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MOVIES: Greatest moments ever

KANSAS CITY, Kan. (BP) — Do you have a favorite movie moment? I sure do. Several. For even though Hollywood has never been a beacon of religious propriety, occasionally movie folk have offered insights that amused or blessed me through the years.

Admittedly my “greatest movie moments” list is subjective, but its entries do, in this humble cinema commentator’s conviction, represent positive influences that redeem a medium now plagued with crudity and profanity. See if you agree with my selections.

Greatest movie opening: “Wall-E”
In this ecologically themed, computer-animated, cosmic comedy, one lone robot is left behind as mankind exits a doomed planet. Wall-E is both original and clever, and although Disney Studios hypocritically uses the story to bemoan the public’s overindulged consumerism, the first 20 minutes or so are perhaps the best introduction of a movie character I’ve ever seen at the movies. Opening with a dark, apocalyptic tableau, it doesn’t take long for us to sense that Wall-E has a tender Tin Man-like heart that yearns for companionship. With a semi-“Twilight Zone” resonance, the sequence reminds us that no man — or robot — is an island. (Released 2008, rated G).

Greatest film ending: “Places in the Heart”
In this compelling period drama, a repentant adulterer is finally forgiven when his wife, moved by the pastor’s sermon taken from 1 Corinthians 13, reaches for her husband’s hand, signifying the restoring of a relationship through Christ’s love. The scene then concludes with a surrealistic parable of faith. As the communion plate is passed, every major character partakes of the sacrament. Suddenly we see two men, previously murdered, now miraculously alive and sitting among the rest of the parishioners. For me, the allusion represents a spiritual healing, a signal of hope and grace, and a prompting to love and forgive one another. (1984, PG).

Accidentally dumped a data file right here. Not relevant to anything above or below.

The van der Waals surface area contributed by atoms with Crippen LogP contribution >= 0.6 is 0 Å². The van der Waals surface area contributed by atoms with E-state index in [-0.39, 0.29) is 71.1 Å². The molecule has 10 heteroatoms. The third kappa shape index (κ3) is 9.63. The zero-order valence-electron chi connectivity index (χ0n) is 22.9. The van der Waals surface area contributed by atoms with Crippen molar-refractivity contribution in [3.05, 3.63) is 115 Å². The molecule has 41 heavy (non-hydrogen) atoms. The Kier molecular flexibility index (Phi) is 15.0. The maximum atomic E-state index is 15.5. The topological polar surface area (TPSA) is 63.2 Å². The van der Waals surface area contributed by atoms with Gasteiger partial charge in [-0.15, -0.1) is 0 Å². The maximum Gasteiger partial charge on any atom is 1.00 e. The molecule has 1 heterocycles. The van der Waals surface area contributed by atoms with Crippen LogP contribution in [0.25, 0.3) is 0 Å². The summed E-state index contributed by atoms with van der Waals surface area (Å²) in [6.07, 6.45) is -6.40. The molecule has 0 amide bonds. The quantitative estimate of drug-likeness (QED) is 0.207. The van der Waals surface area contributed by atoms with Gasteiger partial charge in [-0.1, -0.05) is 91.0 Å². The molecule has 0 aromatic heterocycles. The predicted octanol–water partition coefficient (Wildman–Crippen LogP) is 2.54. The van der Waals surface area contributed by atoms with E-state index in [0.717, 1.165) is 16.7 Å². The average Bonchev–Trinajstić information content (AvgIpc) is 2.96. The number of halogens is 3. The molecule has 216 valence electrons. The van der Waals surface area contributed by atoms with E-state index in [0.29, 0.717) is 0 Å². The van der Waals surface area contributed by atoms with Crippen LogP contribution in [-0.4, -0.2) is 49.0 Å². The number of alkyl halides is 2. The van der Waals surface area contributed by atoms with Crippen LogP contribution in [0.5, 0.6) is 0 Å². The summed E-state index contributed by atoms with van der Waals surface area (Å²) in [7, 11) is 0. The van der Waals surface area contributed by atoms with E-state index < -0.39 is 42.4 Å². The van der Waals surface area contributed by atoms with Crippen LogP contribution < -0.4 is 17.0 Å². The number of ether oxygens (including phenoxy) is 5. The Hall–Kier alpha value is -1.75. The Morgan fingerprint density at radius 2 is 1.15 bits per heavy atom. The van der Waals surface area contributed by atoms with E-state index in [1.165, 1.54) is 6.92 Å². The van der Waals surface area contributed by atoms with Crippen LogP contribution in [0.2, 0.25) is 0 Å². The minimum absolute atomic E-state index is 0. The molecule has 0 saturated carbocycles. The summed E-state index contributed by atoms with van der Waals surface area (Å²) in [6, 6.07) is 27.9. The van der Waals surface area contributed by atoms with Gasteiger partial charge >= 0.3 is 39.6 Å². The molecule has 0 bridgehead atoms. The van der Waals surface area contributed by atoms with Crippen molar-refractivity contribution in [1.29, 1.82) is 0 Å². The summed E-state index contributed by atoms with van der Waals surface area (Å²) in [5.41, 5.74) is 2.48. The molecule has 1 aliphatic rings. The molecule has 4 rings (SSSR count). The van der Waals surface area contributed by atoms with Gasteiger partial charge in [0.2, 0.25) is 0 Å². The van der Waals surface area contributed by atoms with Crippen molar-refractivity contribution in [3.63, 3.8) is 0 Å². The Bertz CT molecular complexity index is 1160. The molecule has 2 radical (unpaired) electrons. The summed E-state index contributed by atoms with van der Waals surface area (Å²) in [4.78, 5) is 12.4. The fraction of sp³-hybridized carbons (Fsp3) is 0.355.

Greatest screen performance: “On The Waterfront”
Winner of eight Academy Awards, the film’s story deals with New York’s crime-ridden harbor docks. Both electric and natural, Marlon Brando won the first of his two Oscars for the role of an ex-boxer at odds with the corruption around him. The character is not a religious man, but this compelling character study reminds me of Michelangelo’s representation of man reaching out to God. Brando’s Terry Malloy just doesn’t realize he’s reaching out for a spiritual solution. Many people don’t. (1954, unrated)

Greatest portrayal of a minister: “Stars In My Crown”
The film has Joel McCrea as a 1800s minister dealing with his church members’ problems. Though dated, it’s a gentle tale that reveals how our daily walk can eventually affect the lives of others. McCrea gives us a distinct portrayal of appropriate aspirations of a man of the cloth. (1950, unrated)

Greatest example of God’s love: “The Passion of the Christ”
While the film reenacts the physical horrors Christ endured, there is one illustrative scene that stands out not only technically, but as emotionally impacting. The end of Christ’s journey at Golgotha is suddenly seen from above, the camera pulling back and up, the image becoming blurry, as if we are looking through some moist substance. Then, a drop of water splatters on the earth. It is God’s tear, a symbolic cinematic gesture revealing the Father’s pain. It signifies the Creator’s love for his Son and us. The Passion of the Christ is a true work of art, but beware, it’s rated R for graphic depictions of beatings and execution. The film is unsuitable for children or sensitive viewers. (2004, R).

Are you surprised with my choices? Don’t be. I know there are so many others in contention for best movie moments. These were just a few.

Changing public sensibilities are reflected in today’s movies, and films containing biblical principles are rare. But great movies, like fine paintings, reveal man’s possibilities and compel us to embrace our spiritual nature. They’re out there; you just have to hunt for them.

And the greatest film ever made? Well, when we meet, I’ll give you my choice; you give me yours.

    About the Author

  • Phil Boatwright